Monday, September 25, 2006

Wisteria Lane in Buenos Aires

Since I've been spending a lot more time at home lately, usually in reclined position, I have had more than my normal dosage of television.

While I've not warmed to the Desperate Housewives, I do watch it if there isn't anything interesting on. So when the local network advertised the Argentine version starring local actresses, I was keen to find out how well the Latin scriptwriters would adapt the North American culture of white picket fences to the Barrio Cerradas (gated communities with their own clubs, imagine Stepford) dotted all over the northern suburbs of Buenos Aires.

The first episode of the Argentine version was a laughable attempt. It was lifted straight from the North American series without regard to cultural differences. The scene of the wake after a neighbour's funeral when the domestic goddess character came in with baskets of baked goods was a classical black comedy moment in the original version. However, there is no tradition of a wake in the Argentine culture. It was a classic case of lost in translation.

I remember Guillermo used to look confused whenever he saw such scenes in movies; he always asked, in disbelief, if there was a party whenever someone died. You see, my husband was puzzled; where was the required melodramatic anguish reserved for such occasions? Cake and champagne after a funeral? That ain't Latino at all!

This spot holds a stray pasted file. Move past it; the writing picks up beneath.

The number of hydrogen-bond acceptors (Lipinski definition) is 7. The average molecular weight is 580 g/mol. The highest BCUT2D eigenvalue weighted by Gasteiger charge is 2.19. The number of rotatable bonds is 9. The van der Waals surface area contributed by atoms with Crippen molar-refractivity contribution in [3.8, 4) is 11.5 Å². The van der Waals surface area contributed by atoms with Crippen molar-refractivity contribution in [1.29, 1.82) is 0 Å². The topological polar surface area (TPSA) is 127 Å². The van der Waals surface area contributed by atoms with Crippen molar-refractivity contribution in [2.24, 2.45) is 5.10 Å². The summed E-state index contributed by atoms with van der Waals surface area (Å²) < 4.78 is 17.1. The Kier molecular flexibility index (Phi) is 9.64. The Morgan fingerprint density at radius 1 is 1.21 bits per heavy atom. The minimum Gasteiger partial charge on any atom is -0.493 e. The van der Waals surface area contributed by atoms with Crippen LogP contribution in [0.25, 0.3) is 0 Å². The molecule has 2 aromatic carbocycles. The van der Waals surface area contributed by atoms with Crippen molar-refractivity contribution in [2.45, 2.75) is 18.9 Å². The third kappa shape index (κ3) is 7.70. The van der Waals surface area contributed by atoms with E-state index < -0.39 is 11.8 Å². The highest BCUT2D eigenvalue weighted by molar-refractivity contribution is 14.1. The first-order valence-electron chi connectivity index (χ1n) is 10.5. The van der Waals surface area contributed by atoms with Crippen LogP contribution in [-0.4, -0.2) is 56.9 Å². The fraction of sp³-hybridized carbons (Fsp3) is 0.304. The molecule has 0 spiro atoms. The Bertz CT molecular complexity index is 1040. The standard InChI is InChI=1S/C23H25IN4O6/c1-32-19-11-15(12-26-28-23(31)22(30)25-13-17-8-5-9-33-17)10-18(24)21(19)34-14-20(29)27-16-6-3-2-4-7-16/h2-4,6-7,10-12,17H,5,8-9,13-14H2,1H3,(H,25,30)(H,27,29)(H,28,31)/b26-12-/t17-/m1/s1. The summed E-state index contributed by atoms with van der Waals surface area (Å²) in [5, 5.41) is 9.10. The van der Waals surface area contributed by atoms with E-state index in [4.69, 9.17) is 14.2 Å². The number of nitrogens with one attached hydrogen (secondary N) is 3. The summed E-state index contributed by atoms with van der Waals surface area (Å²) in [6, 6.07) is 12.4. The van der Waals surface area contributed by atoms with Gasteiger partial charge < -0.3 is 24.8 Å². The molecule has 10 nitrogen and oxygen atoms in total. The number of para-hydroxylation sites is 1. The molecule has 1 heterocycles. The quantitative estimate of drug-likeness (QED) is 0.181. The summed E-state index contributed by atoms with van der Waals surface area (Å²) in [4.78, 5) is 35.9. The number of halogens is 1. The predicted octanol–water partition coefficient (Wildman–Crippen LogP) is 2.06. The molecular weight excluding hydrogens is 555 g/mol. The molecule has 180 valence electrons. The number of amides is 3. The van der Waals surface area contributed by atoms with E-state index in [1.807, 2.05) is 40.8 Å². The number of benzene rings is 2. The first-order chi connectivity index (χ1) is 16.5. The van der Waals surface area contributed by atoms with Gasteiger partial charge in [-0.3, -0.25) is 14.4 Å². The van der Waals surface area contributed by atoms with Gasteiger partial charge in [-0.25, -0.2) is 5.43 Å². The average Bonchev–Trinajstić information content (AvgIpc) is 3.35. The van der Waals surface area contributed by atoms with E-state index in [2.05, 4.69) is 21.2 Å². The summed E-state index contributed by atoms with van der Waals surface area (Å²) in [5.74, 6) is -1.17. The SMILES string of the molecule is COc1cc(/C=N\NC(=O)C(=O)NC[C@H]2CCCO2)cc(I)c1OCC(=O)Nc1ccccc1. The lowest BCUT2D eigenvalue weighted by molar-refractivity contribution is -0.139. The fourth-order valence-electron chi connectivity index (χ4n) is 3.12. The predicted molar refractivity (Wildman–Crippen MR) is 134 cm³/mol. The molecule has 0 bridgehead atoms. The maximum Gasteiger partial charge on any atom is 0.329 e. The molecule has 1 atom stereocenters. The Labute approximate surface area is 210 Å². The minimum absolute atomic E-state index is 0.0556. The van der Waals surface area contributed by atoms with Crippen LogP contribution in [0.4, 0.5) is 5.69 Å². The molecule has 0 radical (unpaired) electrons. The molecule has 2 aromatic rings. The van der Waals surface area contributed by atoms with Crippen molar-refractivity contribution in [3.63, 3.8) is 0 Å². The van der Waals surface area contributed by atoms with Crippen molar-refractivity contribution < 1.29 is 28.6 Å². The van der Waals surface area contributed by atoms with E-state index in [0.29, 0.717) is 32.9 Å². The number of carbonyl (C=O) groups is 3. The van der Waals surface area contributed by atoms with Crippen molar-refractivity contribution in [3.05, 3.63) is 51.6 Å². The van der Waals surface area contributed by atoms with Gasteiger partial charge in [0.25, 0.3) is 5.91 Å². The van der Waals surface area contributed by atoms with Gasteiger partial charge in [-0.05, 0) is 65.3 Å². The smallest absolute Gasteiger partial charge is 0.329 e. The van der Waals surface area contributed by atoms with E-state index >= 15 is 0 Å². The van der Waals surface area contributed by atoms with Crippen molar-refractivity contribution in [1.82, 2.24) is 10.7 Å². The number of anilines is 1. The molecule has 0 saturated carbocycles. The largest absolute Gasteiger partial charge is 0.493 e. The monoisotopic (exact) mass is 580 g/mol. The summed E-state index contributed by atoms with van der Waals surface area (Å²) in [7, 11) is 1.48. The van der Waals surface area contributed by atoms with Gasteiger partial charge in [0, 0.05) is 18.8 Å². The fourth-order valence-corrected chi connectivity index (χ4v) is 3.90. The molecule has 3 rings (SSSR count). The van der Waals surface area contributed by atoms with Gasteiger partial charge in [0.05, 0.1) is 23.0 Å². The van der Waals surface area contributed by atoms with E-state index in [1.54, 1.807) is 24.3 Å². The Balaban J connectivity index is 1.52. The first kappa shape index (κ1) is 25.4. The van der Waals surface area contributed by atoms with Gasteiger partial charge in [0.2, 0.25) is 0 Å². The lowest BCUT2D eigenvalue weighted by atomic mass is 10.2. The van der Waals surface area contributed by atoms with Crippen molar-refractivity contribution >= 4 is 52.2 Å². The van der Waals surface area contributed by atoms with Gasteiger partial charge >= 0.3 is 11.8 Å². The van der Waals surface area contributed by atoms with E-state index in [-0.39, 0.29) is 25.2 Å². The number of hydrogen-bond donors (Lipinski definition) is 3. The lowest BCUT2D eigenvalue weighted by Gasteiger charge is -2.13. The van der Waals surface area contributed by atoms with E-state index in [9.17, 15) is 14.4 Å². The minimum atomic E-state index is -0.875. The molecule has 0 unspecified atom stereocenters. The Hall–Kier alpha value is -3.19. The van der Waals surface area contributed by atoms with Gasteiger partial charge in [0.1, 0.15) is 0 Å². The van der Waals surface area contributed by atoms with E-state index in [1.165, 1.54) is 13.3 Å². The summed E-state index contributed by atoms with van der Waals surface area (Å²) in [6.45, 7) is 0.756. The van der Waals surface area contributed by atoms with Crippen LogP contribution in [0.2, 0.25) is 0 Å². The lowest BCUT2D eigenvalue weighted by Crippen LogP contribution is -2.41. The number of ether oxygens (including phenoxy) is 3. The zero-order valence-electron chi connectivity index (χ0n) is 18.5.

Last week, I came across this Argentine programme again while I was zapping (surfing channels); it is still running in the same unrealistic mode. Few people living in suburban North America could afford maids but that is not the case here. Buenos Aires is full of very affordable dog walkers and mucamas (domestic helpers). Almost everyone has someone to help out at home, at least a couple of hours a week if not everyday.

The scriptwriters seriously need to do some field work in the country clubs to make their programme realistic. Suburban desperate housewives in the Argentine context are more similar to the Footballers' Wives (an OTT trashy yet hilarious, if vulgarity makes you laugh, programme in the UK); those housewives are also desperate, but for very different reasons.

Unlike their counterparts on Wisteria Lane, most middle class porteñas have no time for house work; they are too busy keeping their hair just that shade of fake blonde, their alligator skin just toasted enough and their body trimmed through exercise or other means.

When these already insecure ladies move into the burbs, they go into overdrive; the pressure is on for them to fit the Stepford ideal more than ever. And then, they need to be just a little more blonde or more tanned than their neighbours to stand out from the other identikits. It is a serious competition, they need to stay focused. Now you understand their full and busy lives, how could they possibly not delegate housework and the kids to their maids?

No, I'm not turning blonde but I'm busy I'll leave you a few quintessentially Australian recipes, courtesy of an authentic blond, Bill Granger.

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